Model tests in ice are well-established to assess ice loads acting on ship-shaped structures. Model basins worldwide have elaborated different types of model ice over the past decades and gained confidence in e.g. predicting ship’s resistance which is validated by full scale data. Driven by industrial needs, the model ice was invented and modified with emphasis on the failure observed on ship hulls: Mostly flexural failure with only limited influence of crushing, i.e. against a vertical stem contour. Nowadays, the same model ice is occasionally used for structures exposed to ice action which are far from being ship-shaped, such as vertical sided monopiles or artificial islands. This approach is often questioned as the currently used model ice is usually insufficiently brittle, overstates out-of-plane deformation and flexural failure of the ice sheet, and transfers most of the ice load by a hard top layer rather than creating a wedge-shaped ice edge with a line-like contact approximately at middle height of the ice thickness as observed in full scale indentation tests. Therefore, results from tests with vertical structures in model ice have to be treated cautiously and not all observations are directly scalable. In an attempt to overcome the most severe issues with HSVA’s model ice in tests with vertically sided structures, a new way of initiating the formation of a model ice sheet was tested as a part of the IVOS project. Instead of spraying a top layer, the water in the basin was kept in motion by a wave maker while crystals formed. When the waves were stopped, an ice sheet with larger crystals in the top layer grew. A compliant vertical structure was pushed through this ice sheet and global and local loads were measured. The measurements were compared to tests with the same structure in conventional columnar model ice. Various ice properties were measured throughout the tests.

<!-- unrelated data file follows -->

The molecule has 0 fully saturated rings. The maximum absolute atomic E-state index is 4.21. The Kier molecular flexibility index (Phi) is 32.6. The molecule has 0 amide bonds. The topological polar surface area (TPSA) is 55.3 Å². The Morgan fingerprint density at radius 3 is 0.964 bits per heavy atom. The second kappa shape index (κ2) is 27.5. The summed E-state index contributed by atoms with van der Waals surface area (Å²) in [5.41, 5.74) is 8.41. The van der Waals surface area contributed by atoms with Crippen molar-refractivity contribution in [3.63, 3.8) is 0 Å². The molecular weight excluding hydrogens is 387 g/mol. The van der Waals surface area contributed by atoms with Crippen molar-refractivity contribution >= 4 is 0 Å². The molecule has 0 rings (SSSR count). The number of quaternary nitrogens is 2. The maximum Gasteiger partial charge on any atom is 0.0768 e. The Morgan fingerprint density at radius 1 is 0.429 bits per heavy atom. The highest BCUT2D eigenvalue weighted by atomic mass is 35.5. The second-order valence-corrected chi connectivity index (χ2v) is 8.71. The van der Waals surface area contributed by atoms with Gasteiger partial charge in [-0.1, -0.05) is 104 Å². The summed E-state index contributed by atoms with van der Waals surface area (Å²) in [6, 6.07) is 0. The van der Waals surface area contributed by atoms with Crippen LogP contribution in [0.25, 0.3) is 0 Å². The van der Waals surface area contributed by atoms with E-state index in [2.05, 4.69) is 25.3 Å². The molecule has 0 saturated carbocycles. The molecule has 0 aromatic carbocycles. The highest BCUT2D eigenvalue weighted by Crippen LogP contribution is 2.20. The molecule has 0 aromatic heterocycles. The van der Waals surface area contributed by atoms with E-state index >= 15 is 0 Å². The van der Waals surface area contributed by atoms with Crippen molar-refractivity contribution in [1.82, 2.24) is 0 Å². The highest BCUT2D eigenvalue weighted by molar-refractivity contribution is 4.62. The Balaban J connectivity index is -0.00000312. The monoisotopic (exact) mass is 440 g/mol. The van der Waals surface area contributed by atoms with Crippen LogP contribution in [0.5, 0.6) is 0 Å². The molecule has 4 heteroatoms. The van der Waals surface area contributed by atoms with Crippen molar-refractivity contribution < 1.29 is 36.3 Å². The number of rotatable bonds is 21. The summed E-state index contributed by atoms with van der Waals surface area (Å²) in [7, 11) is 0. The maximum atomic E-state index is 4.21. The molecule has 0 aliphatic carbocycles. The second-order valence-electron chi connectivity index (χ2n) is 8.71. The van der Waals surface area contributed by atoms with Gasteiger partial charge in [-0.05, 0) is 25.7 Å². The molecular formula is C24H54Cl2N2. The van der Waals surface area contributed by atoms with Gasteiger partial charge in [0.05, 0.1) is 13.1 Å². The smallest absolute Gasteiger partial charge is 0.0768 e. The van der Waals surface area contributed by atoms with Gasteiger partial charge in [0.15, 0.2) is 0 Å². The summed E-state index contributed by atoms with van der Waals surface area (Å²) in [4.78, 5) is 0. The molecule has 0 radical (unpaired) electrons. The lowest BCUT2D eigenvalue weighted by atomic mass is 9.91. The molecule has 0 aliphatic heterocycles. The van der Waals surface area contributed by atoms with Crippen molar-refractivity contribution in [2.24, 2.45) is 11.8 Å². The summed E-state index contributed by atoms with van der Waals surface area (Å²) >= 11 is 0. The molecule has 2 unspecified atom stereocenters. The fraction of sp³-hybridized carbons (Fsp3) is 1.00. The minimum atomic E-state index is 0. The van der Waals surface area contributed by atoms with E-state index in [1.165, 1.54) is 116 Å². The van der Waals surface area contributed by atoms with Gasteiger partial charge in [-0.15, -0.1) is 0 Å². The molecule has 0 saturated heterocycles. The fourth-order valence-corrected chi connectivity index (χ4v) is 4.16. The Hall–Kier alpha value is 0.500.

This paper introduces an alternative way to create a model ice sheet for tests with vertically sided structures utilizing a wavemaker, and discusses the findings from first model tests.